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PNS Daily Newscast - December 12, 2018 


Trump clashes with Democrats and threatens a government shutdown if he doesn’t get his border wall. Also on the Wednesday rundown: Lawmakers agree on an $867-billion Farm Bill; and a new report finds private community correction centers failing to rehabilitate people who live there.

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"Public Charge" Proposal Already Affecting Nebraska Kids

Immigrants applying for SNAP benefits for their U.S. citizen children do not have to provide agencies with their personal immigration status. (Public Domain Pictures)
Immigrants applying for SNAP benefits for their U.S. citizen children do not have to provide agencies with their personal immigration status. (Public Domain Pictures)
December 6, 2018

OMAHA, Neb. – With a Dec. 10 deadline for public comments just around the corner, immigrants' rights groups say they're hoping Nebraskans will make their voices heard on a proposal by the Trump administration.

The "public charge" rule change would make it harder for some people to get green cards if they receive specific public benefits, including nutrition benefits through SNAP, and Medicaid.

Mindy Rush Chipman, senior managing attorney with the Immigrant Legal Center in Omaha, says the rule could limit children's access to nutritious food as well as health, dental and mental health services.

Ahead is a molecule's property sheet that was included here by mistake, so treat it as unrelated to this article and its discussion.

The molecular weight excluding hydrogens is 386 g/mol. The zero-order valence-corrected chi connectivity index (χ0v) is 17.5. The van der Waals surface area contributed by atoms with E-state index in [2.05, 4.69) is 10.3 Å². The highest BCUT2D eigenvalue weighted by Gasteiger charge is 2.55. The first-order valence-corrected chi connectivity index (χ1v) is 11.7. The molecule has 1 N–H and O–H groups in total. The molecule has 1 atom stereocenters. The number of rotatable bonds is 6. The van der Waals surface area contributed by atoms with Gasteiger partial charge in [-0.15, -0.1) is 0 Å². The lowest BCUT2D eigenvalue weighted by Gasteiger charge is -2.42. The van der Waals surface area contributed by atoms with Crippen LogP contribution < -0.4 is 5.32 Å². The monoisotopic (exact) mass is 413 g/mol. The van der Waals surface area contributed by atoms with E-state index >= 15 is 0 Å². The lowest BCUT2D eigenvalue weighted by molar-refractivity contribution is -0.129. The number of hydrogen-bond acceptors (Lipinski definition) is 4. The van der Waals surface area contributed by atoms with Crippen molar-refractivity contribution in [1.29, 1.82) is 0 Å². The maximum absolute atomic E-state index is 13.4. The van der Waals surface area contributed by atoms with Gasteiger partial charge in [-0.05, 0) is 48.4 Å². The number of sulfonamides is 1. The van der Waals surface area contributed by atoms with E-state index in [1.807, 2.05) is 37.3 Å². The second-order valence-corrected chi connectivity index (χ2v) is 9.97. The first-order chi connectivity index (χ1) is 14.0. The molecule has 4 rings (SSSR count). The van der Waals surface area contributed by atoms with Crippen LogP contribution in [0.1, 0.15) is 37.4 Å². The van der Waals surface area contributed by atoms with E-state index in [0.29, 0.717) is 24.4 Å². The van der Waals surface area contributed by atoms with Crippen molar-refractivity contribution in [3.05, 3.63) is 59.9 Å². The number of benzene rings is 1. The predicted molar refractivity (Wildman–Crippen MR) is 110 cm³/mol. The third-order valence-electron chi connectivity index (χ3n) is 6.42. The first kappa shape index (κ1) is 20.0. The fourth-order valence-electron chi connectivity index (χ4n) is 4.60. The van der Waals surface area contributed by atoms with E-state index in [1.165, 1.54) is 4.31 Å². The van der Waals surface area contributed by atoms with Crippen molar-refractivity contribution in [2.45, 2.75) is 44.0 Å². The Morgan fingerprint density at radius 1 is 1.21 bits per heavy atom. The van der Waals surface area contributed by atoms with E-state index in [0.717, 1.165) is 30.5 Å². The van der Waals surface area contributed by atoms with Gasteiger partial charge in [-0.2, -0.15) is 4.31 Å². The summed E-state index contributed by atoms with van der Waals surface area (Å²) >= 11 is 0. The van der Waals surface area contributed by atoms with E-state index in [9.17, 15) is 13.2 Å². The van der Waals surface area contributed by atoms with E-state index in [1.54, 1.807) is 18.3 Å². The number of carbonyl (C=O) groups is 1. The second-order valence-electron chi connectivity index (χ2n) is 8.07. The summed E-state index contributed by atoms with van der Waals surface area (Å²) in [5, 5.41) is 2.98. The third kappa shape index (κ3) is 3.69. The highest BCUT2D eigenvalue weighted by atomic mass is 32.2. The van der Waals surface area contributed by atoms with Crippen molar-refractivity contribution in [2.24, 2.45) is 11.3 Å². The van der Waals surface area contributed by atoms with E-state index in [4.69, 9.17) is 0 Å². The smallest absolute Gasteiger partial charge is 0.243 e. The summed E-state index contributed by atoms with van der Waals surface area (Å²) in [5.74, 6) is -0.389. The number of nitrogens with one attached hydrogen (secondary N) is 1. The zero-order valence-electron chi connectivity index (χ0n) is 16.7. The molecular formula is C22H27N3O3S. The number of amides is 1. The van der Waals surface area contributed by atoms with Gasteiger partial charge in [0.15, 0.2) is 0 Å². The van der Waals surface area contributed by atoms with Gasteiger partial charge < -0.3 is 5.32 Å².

"It's clear that parents' health and access to health care and proper support services impacts not just the parents, but it impacts the children as well," she states.

Chipman says the proposal has already created a chilling effect, as some Nebraska families with U.S. citizen children have stopped applying for benefits.

She says many services are still available without risk, including WIC – Women, Infants and Children – school meals and food pantries.

Proponents maintain the new rule would promote immigrant self-sufficiency and save taxpayers money.

Comments can be submitted online at Regulations.gov.

Chipman points to a recent study by the Cato Institute that shows native-born Americans are more likely to tap government programs than immigrants.

She says helping struggling families is an important investment.

"When low-income families are provided access to preventative health care, access to safe and healthy housing and access to nutrition, that in fact saves taxpayers money in the long run," Chipman states.

Chipman says before opting out of benefits, people can get free legal advice on which services might impact their immigration status through the Nebraska Immigration Legal Assistance Hotline.

Help is available in multiple languages, and all calls are toll free and confidential. That number is 855-307-6730.

Eric Galatas, Public News Service - NE